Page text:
The results of bipolar arthroplasty were demonstrated by Haidukerouych et al., Clinical Orthopedics, 2002. They reviewed 212 cemented bipolars with 11.7 year follow-up. Results indicated 96.2% had no or slight pain, 94% overall 10 year survival without difficulties, and 99% survival for acetabular cartilage wear. In a comparison of unipolar versus bipolar arthroplasty, as mentioned above, Corwell et al., Clinical Orthopedics, 1998 and Ong et al. in Journal of Orthopedic Trauma, 2002 showed two randomized studies comparing cemented unipolar (Modular) versus a bipolar. It was only a short-term follow-up of less than three years, but no differences were seen. In other articles they question the use of the more expensive bipolar. This, of course, is geographical and the least costly effective component should be utilized. In Canada, the bipolar is about the same cost as a modular unipolar. In the USA, the modular unipolar is cheaper than the bipolar. This has led to some confusion in the literature.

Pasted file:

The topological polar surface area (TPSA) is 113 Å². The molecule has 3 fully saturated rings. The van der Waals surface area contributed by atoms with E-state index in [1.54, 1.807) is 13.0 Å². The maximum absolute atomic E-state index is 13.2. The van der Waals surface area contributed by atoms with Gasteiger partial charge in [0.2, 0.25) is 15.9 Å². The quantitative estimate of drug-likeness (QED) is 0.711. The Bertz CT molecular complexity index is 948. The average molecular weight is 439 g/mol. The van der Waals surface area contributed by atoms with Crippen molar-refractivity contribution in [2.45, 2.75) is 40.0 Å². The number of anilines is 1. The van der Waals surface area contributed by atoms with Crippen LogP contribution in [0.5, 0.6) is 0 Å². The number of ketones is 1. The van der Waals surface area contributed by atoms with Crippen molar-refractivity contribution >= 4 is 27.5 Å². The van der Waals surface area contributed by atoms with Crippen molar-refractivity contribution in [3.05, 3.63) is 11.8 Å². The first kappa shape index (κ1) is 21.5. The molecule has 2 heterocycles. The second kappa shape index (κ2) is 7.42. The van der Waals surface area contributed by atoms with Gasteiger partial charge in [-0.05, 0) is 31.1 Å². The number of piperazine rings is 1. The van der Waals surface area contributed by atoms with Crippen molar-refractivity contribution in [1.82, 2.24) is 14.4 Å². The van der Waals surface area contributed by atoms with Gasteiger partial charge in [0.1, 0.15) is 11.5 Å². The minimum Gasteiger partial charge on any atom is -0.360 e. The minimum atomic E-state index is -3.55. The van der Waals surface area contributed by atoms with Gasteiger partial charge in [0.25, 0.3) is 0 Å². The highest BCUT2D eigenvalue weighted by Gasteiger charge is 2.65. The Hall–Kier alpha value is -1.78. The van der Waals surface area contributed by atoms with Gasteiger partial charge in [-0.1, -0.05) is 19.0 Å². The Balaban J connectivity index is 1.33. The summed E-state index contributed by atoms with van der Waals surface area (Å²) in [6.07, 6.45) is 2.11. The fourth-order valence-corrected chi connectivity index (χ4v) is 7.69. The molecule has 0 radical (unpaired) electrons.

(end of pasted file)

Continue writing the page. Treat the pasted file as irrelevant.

There is another comparison of the results of an Austin-Moore component, where Jadhaf et al. in the Journal of Postgraduate Medicine, 1996, and Clayer et al., in the American Journal of Orthopedics, 1997, showed generally poor results; 75% of the Moores had mild to severe pain, and had a significant rate of re-operation.

Tidermarte et al. in JBJS, 2003, Rogmark et al., JBJS, 2002 and Rivikvmar et al., Injury, 2000 were all prospective randomized trials, which compared open reduction internal fixation to total hip replacement (cemented) and all three confirmed better results with total hip replacement. Again, it should be noted they did not compare bipolar arthroplasty versus total hip replacement.